Two texts in a book written by Renaissance genius Francis Bacon contain hidden messages. Can a reader find them?
Some people believe that Francis Bacon (1561-1626) was the real author of the works attributed to William Shakespeare. Many Baconians, as these people are called, even say that Bacon coded his name in these works using steganograpic techniques. While serious Shakespeare research has long proven the Baconians wrong, it is true that Francis Bacon invented an interesting steganographic method – the Bacon cipher. The Bacon cipher is one of the earliest binary codes in history. Here’s an English version of Bacon’s book chapter describing it.
The Bacon cipher
The purpose of the Bacon cipher is to hide a message in an arbitrary text. In order to use it, we need two different typesets (“a type” and “b type”). In the following I will use ordinary letters as type a and italic bold letters as type b. With these two types we can encode all letters of the alphabet (Bacon used a 25 letter alphabet) as follows:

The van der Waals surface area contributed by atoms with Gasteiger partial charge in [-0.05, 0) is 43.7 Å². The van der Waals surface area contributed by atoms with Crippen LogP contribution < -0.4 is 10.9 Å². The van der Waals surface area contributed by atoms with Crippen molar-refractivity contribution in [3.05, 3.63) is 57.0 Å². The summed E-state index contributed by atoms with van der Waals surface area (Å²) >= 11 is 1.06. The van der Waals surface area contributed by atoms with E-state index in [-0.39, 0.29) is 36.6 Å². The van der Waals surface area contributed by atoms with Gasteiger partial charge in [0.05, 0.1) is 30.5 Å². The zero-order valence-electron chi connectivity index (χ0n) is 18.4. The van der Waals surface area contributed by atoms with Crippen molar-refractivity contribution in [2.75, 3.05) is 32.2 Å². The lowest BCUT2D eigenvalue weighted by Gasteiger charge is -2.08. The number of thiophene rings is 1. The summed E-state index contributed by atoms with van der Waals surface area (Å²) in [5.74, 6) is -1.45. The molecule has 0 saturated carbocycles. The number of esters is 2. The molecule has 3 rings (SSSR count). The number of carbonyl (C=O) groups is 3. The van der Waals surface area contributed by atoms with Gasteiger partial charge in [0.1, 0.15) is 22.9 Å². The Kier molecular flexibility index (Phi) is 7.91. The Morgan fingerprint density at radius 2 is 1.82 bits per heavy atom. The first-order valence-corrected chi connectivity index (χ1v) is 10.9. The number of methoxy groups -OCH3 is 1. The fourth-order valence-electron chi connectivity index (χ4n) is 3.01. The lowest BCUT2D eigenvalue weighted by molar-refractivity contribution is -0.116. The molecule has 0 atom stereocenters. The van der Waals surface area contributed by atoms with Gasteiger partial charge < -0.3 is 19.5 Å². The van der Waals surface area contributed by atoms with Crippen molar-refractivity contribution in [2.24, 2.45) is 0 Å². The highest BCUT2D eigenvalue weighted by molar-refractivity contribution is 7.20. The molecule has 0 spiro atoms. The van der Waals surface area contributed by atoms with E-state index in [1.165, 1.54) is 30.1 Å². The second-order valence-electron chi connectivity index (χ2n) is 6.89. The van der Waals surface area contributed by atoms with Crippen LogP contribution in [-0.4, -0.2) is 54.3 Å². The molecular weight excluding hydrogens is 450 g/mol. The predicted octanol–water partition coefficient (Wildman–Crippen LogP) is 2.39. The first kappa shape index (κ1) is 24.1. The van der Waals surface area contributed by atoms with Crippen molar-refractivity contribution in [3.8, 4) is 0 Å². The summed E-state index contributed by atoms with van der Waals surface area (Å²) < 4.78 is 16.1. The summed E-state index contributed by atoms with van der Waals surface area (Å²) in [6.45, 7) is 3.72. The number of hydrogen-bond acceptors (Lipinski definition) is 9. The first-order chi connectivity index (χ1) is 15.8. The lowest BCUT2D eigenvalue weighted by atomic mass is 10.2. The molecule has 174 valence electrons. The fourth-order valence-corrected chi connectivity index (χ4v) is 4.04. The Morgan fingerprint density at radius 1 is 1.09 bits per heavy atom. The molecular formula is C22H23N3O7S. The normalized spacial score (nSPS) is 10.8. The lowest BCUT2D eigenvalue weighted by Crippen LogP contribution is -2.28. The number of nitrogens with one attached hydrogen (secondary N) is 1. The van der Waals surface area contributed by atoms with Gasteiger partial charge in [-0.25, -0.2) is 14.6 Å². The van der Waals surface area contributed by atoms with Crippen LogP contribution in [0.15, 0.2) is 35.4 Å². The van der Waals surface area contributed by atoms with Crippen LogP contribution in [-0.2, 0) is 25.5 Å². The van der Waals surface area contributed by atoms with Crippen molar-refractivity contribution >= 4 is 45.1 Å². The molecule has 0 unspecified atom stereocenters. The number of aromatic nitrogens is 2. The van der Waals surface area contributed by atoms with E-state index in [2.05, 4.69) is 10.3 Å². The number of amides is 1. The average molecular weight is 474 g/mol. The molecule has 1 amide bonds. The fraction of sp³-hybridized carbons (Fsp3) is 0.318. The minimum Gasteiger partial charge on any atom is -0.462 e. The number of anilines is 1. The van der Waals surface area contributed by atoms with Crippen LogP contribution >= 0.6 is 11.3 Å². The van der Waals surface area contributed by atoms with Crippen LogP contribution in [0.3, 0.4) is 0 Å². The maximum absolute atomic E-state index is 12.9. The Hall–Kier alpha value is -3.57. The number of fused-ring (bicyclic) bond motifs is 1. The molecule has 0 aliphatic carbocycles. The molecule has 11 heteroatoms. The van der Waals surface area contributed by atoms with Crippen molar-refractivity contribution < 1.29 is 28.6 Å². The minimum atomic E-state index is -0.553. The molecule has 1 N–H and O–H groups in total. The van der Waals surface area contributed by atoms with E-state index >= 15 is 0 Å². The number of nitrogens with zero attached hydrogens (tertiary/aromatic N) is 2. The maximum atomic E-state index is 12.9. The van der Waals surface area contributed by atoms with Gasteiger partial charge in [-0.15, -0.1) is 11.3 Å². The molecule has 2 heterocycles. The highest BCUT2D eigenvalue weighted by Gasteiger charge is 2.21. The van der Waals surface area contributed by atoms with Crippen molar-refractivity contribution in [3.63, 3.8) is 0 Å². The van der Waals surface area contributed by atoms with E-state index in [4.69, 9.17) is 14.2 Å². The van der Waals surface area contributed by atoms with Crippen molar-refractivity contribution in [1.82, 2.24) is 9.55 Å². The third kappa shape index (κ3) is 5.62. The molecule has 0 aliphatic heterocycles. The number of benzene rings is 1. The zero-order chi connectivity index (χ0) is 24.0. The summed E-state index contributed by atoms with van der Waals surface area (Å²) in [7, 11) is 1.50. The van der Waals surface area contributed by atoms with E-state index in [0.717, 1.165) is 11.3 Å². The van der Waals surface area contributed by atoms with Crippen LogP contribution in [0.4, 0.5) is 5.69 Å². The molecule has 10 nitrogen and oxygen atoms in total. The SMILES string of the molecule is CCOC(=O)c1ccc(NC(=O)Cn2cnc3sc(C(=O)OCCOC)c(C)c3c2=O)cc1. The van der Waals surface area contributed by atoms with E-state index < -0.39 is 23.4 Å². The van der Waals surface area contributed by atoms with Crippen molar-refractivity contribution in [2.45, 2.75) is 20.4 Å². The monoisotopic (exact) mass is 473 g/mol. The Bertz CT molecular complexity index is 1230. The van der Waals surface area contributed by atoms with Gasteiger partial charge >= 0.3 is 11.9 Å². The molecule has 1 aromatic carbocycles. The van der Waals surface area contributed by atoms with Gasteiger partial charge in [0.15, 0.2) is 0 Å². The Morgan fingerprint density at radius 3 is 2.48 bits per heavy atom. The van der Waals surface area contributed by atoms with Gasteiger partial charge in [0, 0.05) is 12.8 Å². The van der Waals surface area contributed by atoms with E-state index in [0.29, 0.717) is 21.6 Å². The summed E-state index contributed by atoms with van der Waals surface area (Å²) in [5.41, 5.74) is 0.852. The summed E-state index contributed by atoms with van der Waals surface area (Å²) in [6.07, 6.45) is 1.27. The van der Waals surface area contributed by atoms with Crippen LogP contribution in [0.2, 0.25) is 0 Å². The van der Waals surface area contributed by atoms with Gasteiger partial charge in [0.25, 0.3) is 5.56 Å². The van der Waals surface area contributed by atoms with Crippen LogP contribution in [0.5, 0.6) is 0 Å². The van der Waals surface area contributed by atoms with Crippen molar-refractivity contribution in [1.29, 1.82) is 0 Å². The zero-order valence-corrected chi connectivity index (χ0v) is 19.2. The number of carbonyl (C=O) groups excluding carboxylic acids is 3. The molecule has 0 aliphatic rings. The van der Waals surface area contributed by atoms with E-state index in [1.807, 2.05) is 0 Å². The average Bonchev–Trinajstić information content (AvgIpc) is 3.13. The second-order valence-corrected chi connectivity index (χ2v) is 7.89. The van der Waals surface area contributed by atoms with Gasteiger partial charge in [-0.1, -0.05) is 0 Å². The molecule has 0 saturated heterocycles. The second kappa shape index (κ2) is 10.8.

A: SONNE B : SONNE C: SONNE D: SONNE
E: SONNE F : SONNE G: SONNE H: SONNE
I: SONNE K : SONNE L: SONNE M: SONNE
N: SONNE O : SONNE P: SONNE Q: SONNE
R: SONNE S : SONNE T: SONNE U: SONNE
W: SONNE X : SONNE Y: SONNE Z: SONNE
With the Bacon cipher we can encode the word CRYPTOLOG as follows: “This is an ordinary Text containing a hidden message!”
These are the two typesets Bacon uses in his book:
Here is the word FUGE coded in the phrase MANERE TE VOLO DONEC BENERO, as described by Bacon:
Who can solve these coded texts?
In his book, Bacon introduces two other texts containing hidden messages. Here’s the first one:
The solution isn’t given. Can a reader find it? Here’s the second text:
Again, the solution isn’t given. Can a reader find it?
Further reading: Two unsolved encrypted postcards from London and Chicago